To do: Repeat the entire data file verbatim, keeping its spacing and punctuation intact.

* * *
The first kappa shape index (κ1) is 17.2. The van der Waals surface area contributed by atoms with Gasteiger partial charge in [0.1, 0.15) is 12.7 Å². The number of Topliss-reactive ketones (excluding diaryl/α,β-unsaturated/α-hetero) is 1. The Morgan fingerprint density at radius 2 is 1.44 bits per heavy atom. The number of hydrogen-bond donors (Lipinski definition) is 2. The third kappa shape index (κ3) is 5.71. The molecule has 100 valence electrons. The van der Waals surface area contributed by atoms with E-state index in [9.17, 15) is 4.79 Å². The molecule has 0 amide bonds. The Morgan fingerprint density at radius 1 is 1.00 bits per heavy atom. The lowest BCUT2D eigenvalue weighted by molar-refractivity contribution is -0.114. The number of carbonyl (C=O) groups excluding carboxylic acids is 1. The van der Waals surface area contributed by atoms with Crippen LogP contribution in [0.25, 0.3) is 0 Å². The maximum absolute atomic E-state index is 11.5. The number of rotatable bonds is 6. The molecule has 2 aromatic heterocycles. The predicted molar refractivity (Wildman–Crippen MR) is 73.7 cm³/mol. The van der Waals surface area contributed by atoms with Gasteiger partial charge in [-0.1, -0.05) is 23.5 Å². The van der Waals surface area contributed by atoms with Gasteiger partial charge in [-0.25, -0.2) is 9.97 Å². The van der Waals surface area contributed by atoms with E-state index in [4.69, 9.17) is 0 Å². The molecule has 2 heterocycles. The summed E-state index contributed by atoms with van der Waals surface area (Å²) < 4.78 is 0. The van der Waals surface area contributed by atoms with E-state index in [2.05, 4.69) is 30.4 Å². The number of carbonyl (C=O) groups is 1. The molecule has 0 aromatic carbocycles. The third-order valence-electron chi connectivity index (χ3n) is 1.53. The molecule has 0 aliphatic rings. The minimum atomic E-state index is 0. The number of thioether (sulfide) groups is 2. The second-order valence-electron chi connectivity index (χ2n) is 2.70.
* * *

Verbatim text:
The first kappa shape index (κ1) is 17.2. The van der Waals surface area contributed by atoms with Gasteiger partial charge in [0.1, 0.15) is 12.7 Å². The number of Topliss-reactive ketones (excluding diaryl/α,β-unsaturated/α-hetero) is 1. The Morgan fingerprint density at radius 2 is 1.44 bits per heavy atom. The number of hydrogen-bond donors (Lipinski definition) is 2. The third kappa shape index (κ3) is 5.71. The molecule has 100 valence electrons. The van der Waals surface area contributed by atoms with E-state index in [9.17, 15) is 4.79 Å². The molecule has 0 amide bonds. The Morgan fingerprint density at radius 1 is 1.00 bits per heavy atom. The lowest BCUT2D eigenvalue weighted by molar-refractivity contribution is -0.114. The number of carbonyl (C=O) groups excluding carboxylic acids is 1. The van der Waals surface area contributed by atoms with Crippen LogP contribution in [0.25, 0.3) is 0 Å². The maximum absolute atomic E-state index is 11.5. The number of rotatable bonds is 6. The molecule has 2 aromatic heterocycles. The predicted molar refractivity (Wildman–Crippen MR) is 73.7 cm³/mol. The van der Waals surface area contributed by atoms with Gasteiger partial charge in [-0.1, -0.05) is 23.5 Å². The van der Waals surface area contributed by atoms with Gasteiger partial charge in [-0.25, -0.2) is 9.97 Å². The van der Waals surface area contributed by atoms with E-state index in [4.69, 9.17) is 0 Å². The molecule has 2 heterocycles. The summed E-state index contributed by atoms with van der Waals surface area (Å²) < 4.78 is 0. The van der Waals surface area contributed by atoms with E-state index in [2.05, 4.69) is 30.4 Å². The number of carbonyl (C=O) groups is 1. The molecule has 0 aromatic carbocycles. The third-order valence-electron chi connectivity index (χ3n) is 1.53. The molecule has 0 aliphatic rings. The minimum atomic E-state index is 0. The number of thioether (sulfide) groups is 2. The second-order valence-electron chi connectivity index (χ2n) is 2.70.